Black Cliff

Black Cliff

Black Cliff | Alberta Oil Sands | 2005
Oil sands pit mining is done in benches or steps. These benches are each approximately 12-15 meters high. Giant shovels dig the oil sand and place it into heavy hauler trucks that range in size from 240 tons to the largest trucks, which have a 400-ton capacity.

Oil Sands Upgrader in Winter

Oil Sands Upgrader in Winter

Oil Sands Upgrader in Winter| Alberta Oil Sands | 2010
The Alberta oil sands are Canada’s single largest source of carbon. They produce about as much annually as the nation of Denmark. The refining of the tar-like bitumen requires more water and uses almost twice as much energy as the production of conventional oil. Particularly visible in winter, vast plumes of toxic pollution fill the skies. The oil sands are so large they create their own weather systems.

Boreal Forest and Wetland

Boreal Forest and Wetland

Boreal Forest and Wetland | Athabasca Delta Northern Alberta | 2010
Located just 70 miles downstream from the Alberta oil sands, the Athabasca Delta is the world’s largest freshwater delta. It lies at the convergence of North America’s four major flyways and is a critical stopover for migrating waterfowl and considered one of the most globally significant wetlands. It is threatened both by the massive water consumption of the tar sands and its toxic tailings ponds.

Tar Pit #3

Tar Pit #3

Tar Pit #3
This network of roads reminded me of a claw or tentacles. It represents for me the way in which the tentacles of the tar sands reach out and wreak havoc and destruction. Proposed pipelines to American Midwest, Mackenzie Valley, and through the Great Bear Rainforest will bring new threats to these regions while the pipelines fuel new markets and ensure the proposed five fold expansion of the oil sands.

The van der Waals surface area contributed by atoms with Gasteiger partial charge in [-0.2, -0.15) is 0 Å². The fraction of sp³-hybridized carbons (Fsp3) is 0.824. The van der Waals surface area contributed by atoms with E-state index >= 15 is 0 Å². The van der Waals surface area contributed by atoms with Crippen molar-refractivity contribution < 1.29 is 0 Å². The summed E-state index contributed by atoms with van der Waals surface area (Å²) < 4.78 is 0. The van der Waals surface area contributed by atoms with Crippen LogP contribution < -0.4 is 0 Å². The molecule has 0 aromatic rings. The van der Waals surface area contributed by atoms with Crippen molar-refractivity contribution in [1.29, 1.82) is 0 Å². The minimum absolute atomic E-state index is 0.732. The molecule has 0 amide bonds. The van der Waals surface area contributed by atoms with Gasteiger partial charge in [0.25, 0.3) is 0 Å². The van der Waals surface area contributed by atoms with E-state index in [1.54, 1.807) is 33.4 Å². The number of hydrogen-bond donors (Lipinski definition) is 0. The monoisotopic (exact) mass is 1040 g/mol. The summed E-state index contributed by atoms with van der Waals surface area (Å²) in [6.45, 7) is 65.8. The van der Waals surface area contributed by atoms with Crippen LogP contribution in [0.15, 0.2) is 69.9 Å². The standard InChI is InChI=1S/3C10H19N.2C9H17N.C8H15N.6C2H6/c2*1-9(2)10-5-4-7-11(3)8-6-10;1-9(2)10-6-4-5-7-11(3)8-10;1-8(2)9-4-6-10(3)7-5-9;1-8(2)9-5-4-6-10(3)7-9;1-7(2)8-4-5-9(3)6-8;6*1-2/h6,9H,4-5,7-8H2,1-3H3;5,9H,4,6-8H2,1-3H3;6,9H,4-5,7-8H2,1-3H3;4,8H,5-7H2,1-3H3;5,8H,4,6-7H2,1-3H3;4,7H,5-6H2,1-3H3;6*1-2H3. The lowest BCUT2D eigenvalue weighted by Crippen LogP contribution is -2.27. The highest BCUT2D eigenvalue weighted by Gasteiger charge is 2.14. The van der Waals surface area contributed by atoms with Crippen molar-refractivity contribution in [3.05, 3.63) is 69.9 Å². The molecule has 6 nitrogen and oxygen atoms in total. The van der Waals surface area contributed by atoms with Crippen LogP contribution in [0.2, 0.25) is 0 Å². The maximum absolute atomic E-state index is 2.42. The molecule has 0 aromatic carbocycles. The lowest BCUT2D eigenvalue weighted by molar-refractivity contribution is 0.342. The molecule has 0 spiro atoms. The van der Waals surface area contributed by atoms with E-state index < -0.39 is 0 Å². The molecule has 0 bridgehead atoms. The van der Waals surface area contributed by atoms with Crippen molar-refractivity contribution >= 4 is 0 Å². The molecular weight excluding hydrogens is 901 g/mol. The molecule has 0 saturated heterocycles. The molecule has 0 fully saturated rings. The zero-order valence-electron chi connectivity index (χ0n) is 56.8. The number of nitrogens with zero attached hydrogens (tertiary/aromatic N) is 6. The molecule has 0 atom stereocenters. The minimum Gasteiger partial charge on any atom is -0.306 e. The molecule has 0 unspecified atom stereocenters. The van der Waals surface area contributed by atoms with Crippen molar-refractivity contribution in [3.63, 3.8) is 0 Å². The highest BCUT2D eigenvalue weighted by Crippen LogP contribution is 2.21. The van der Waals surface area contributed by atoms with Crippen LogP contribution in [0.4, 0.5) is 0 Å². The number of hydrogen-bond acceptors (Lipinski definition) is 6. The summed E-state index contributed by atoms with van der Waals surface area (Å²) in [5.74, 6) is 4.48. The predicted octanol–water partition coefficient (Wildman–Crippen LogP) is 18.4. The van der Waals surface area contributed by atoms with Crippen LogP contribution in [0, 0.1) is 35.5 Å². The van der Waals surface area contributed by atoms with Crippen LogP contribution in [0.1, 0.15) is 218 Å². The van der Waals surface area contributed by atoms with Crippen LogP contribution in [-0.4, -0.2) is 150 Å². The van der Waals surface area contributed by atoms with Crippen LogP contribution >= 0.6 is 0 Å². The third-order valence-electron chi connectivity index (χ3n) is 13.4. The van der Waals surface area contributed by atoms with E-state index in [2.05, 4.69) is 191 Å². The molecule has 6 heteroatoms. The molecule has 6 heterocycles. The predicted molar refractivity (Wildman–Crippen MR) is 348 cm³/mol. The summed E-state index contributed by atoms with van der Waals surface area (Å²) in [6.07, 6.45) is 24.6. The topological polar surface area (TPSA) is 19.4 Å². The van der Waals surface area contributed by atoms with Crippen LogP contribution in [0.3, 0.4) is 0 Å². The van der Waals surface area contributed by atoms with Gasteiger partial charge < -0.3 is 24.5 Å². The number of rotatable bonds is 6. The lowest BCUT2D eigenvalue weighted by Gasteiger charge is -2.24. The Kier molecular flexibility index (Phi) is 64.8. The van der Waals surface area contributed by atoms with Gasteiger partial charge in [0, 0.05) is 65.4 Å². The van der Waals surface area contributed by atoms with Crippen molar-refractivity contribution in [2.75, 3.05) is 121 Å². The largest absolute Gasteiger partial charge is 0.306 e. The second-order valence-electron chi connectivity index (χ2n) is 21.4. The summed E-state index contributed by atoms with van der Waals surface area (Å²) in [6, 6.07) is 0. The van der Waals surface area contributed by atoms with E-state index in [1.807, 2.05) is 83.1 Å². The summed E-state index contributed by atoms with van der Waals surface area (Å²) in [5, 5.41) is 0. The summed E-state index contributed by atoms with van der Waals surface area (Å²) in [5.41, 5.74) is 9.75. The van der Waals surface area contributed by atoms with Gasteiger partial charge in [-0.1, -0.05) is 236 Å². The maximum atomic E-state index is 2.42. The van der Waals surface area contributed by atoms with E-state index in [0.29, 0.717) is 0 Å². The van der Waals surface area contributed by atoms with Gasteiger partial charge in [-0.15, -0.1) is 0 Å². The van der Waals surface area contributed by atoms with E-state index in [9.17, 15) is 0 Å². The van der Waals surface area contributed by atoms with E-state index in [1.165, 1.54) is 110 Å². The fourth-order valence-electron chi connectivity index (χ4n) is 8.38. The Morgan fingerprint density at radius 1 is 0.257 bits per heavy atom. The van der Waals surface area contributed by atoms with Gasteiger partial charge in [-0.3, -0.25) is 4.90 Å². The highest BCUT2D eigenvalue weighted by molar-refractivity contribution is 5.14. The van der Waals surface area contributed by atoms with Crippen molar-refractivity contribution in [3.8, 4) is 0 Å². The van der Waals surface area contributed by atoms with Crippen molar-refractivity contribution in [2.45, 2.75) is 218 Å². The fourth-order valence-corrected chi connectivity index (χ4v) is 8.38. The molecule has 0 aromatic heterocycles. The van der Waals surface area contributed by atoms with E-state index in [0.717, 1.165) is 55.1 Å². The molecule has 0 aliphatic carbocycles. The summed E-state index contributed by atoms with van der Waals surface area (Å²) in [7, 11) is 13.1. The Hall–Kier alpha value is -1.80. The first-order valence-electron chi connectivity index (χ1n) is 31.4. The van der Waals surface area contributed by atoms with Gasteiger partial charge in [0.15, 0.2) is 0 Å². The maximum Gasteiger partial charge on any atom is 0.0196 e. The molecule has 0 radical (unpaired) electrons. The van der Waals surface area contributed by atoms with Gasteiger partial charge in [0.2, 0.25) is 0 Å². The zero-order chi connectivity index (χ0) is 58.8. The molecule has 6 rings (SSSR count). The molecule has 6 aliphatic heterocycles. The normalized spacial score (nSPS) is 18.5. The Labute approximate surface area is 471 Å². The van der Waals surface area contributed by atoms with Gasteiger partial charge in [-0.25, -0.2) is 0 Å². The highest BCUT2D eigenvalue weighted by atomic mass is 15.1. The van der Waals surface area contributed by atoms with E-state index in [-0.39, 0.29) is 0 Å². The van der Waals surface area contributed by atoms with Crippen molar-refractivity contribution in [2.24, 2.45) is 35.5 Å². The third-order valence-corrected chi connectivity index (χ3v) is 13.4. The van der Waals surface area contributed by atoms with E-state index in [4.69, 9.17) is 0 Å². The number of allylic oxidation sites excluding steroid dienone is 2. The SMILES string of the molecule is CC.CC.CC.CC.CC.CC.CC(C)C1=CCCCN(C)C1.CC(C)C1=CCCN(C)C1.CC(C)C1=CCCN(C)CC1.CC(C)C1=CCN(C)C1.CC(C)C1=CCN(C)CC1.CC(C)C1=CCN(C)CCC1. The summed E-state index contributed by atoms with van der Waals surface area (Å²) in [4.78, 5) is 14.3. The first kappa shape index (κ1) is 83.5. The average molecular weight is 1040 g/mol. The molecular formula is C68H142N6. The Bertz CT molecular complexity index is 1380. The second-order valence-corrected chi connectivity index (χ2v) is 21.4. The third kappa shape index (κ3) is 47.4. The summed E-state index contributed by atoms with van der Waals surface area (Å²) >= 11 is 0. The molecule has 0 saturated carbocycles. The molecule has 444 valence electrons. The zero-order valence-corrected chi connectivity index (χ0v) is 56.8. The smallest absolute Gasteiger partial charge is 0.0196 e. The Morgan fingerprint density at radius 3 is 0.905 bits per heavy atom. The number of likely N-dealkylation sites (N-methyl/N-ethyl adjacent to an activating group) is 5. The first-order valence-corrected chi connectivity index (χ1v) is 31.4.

Stand for Social Justice

Jeff Denis, Assistant Professor of Sociology at McMaster University analyzed the First Nations demonstrations well when he said;

“For non-native people, Idle No More is a matter of social and environmental justice. When corporate profit is privileged over the health of our lands and waters, we all suffer. When government stifles debate, democracy is diminished. Bill C-45 is just the latest in a slew of legislation that undermines Canadians’ rights. In standing against it, the First Nations are standing for us too. If our government , PM Harper in particular, does not respect Indigenous and treaty rights, then the very legitimacy of the Canadian state — and thus of all our citizenship rights — is in doubt also. That’s what Idle No More is about.”